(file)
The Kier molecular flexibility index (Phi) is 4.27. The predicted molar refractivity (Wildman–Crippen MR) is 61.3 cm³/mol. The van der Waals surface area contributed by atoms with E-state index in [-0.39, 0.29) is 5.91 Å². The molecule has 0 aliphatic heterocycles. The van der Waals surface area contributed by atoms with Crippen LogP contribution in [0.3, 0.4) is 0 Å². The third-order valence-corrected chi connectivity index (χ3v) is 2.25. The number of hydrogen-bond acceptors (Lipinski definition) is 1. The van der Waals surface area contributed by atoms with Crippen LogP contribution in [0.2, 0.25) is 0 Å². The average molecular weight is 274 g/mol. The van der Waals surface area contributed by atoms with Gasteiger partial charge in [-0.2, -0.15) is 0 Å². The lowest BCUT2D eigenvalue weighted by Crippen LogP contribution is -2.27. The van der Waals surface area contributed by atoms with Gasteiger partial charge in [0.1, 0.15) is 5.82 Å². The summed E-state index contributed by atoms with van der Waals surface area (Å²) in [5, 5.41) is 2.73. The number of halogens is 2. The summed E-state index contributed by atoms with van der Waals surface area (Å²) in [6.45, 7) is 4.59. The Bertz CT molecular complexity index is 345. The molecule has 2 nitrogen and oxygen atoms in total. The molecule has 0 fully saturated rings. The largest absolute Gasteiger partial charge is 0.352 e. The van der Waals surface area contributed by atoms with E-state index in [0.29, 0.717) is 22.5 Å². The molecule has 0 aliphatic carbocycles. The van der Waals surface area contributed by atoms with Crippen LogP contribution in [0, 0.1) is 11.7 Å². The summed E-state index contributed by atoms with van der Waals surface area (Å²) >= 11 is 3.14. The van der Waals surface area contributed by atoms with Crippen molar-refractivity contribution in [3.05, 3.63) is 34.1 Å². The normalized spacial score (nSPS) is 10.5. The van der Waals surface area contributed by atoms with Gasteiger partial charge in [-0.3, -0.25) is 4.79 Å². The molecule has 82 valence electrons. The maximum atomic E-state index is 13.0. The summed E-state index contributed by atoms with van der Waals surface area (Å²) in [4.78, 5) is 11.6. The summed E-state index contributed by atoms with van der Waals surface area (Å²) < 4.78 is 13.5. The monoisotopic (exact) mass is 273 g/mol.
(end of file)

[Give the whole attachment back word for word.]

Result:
The Kier molecular flexibility index (Phi) is 4.27. The predicted molar refractivity (Wildman–Crippen MR) is 61.3 cm³/mol. The van der Waals surface area contributed by atoms with E-state index in [-0.39, 0.29) is 5.91 Å². The molecule has 0 aliphatic heterocycles. The van der Waals surface area contributed by atoms with Crippen LogP contribution in [0.3, 0.4) is 0 Å². The third-order valence-corrected chi connectivity index (χ3v) is 2.25. The number of hydrogen-bond acceptors (Lipinski definition) is 1. The van der Waals surface area contributed by atoms with Crippen LogP contribution in [0.2, 0.25) is 0 Å². The average molecular weight is 274 g/mol. The van der Waals surface area contributed by atoms with Gasteiger partial charge in [-0.2, -0.15) is 0 Å². The lowest BCUT2D eigenvalue weighted by Crippen LogP contribution is -2.27. The van der Waals surface area contributed by atoms with Gasteiger partial charge in [0.1, 0.15) is 5.82 Å². The summed E-state index contributed by atoms with van der Waals surface area (Å²) in [5, 5.41) is 2.73. The number of halogens is 2. The summed E-state index contributed by atoms with van der Waals surface area (Å²) in [6.45, 7) is 4.59. The Bertz CT molecular complexity index is 345. The molecule has 2 nitrogen and oxygen atoms in total. The molecule has 0 fully saturated rings. The largest absolute Gasteiger partial charge is 0.352 e. The van der Waals surface area contributed by atoms with E-state index in [0.29, 0.717) is 22.5 Å². The molecule has 0 aliphatic carbocycles. The van der Waals surface area contributed by atoms with Crippen LogP contribution in [0, 0.1) is 11.7 Å². The summed E-state index contributed by atoms with van der Waals surface area (Å²) >= 11 is 3.14. The van der Waals surface area contributed by atoms with Crippen molar-refractivity contribution in [3.05, 3.63) is 34.1 Å². The normalized spacial score (nSPS) is 10.5. The van der Waals surface area contributed by atoms with Gasteiger partial charge in [-0.3, -0.25) is 4.79 Å². The molecule has 82 valence electrons. The maximum atomic E-state index is 13.0. The summed E-state index contributed by atoms with van der Waals surface area (Å²) in [4.78, 5) is 11.6. The summed E-state index contributed by atoms with van der Waals surface area (Å²) < 4.78 is 13.5. The monoisotopic (exact) mass is 273 g/mol.